4. Extreme Behavior
Toney Douglas, Knicks: Ties franchise record held by Latrell Sprewell and John Starks with nine 3-pointers on 12 attempts in N.Y.'s 120-99 rout of the Grizzlies. The Knicks made a team-record 20 3s.
The Wish-We-All-Could-Be California Cavs: The only thing wrong with the Cavs? Clearly, they need to be in California. Having dispatched the Clippers, Lakers and Sacramento in their three of their last four games against California teams (losing to GSW), they rolled into Oregon and got stomped by the Trail Blazers, falling behind by 25 after the first quarter. Final score: 111-70.
TWEET OF THE NIGHT
-- Rockets guard Kyle Lowry, getting in a home workout with his team's next game not until Sunday.
QUOTE OF THE NIGHT
"I'm not fully healthy."
-- Lakers center Andrew Bynum, who says he has fluid on his right knee and even ices his knees before he practices or plays a game.
5. NBA Video Channel
6. Chatting With Wilbon
Michael Wilbon, ESPN: Grant Hill, no question. Grant was the best player (sorry, but Christian Laettner didn't win a title without Hill). Grant led a team with no great player back to the Final Four as a senior. Grant's first seven seasons in the NBA were better than any stretch the other guys had, although I thought Jalen was under-utilized at a couple of stops. The Suns, I think, could have gotten over the hump had Mike D'Antoni played Jalen more when the Suns needed a veteran swing player off the bench.
Of course, C-Web was the most talented of the bunch. ... Well, maybe he and Grant were even. ... Web had such great hands, such a quick jump, such an imaginative passing game, could finish around the basket. Web was a MARVELOUS talent, seriously. He led the Kings to the brink of an NBA championship and was hosed against the Lakers. Hosed, yes. I covered that series and will go to my grave believing that. It was an embarrassment.
Wow, had Weber and Sac gotten past the Lakers and into the NBA Finals history would view him so much differently. None of those guys won an NBA championship (illustrating how difficult it is). If you've forgotten (Grant did) how great Hill was go look at him on YouTube. He was a triple-double threat every night AND a great defender. I'm still taking Hill, I think.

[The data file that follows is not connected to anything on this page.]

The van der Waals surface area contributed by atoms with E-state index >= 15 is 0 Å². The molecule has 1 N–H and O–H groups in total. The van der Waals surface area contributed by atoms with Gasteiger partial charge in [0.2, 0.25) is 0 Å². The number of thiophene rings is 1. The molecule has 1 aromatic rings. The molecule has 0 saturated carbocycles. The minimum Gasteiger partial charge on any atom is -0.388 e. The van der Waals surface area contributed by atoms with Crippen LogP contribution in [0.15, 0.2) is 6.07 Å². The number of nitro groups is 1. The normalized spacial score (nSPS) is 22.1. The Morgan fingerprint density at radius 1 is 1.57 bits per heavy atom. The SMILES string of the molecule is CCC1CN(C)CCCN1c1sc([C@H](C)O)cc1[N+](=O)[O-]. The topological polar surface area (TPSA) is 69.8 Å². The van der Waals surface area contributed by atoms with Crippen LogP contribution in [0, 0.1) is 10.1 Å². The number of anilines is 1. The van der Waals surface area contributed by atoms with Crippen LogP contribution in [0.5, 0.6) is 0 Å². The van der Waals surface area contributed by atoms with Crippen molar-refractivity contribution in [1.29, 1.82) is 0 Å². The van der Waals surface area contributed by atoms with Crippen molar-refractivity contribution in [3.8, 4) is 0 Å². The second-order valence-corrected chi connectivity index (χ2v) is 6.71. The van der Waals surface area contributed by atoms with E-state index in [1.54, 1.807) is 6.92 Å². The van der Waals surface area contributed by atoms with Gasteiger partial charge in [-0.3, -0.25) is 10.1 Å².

7. Shooting Pains For Stars
It's almost paradoxical that a game prominently featuring two of the most innovative point guards in the league today was defined by such ugliness on both sides. Derrick Rose and Deron Williams combined to shoot just 9-for-35 from the floor, and if you include backups, all the point guards for both teams combined to shoot just 10-for-48. Yes, that number actually gets uglier the more you look at it. Both stars shot poorly for different reasons. For Williams, it was a matter of his hand injury, while Rose struggled to get in rhythm with his jumper.
Rose also had at least four moments on offense that served as nice "oh yeah, that's why people think he should be MVP" reminders, but he also had a pretty poor overall game. Rose is approaching Kobe Bryant territory in this sense; Kobe could go 7-for-25 and all I'll remember is how pretty those seven shots looked. Similarly, Rose went 8-for-23 and all I remember is that ferocious dunk, those two gorgeous floaters in the lane, and that coast-to-coast layup right after Kris Humphries tied the game at 67.
As an aside, it's interesting how two guys who are legitimate stars at their position have significantly different roles. Rose is expected to anchor the Chicago Bulls' offense, while Williams is a cog in creating everyone else's offense. Rose is expected to carry that huge offensive burden, and when his jumper's not falling, it can cause a lot of problems for Chicago. That was evident against the New Jersey Nets.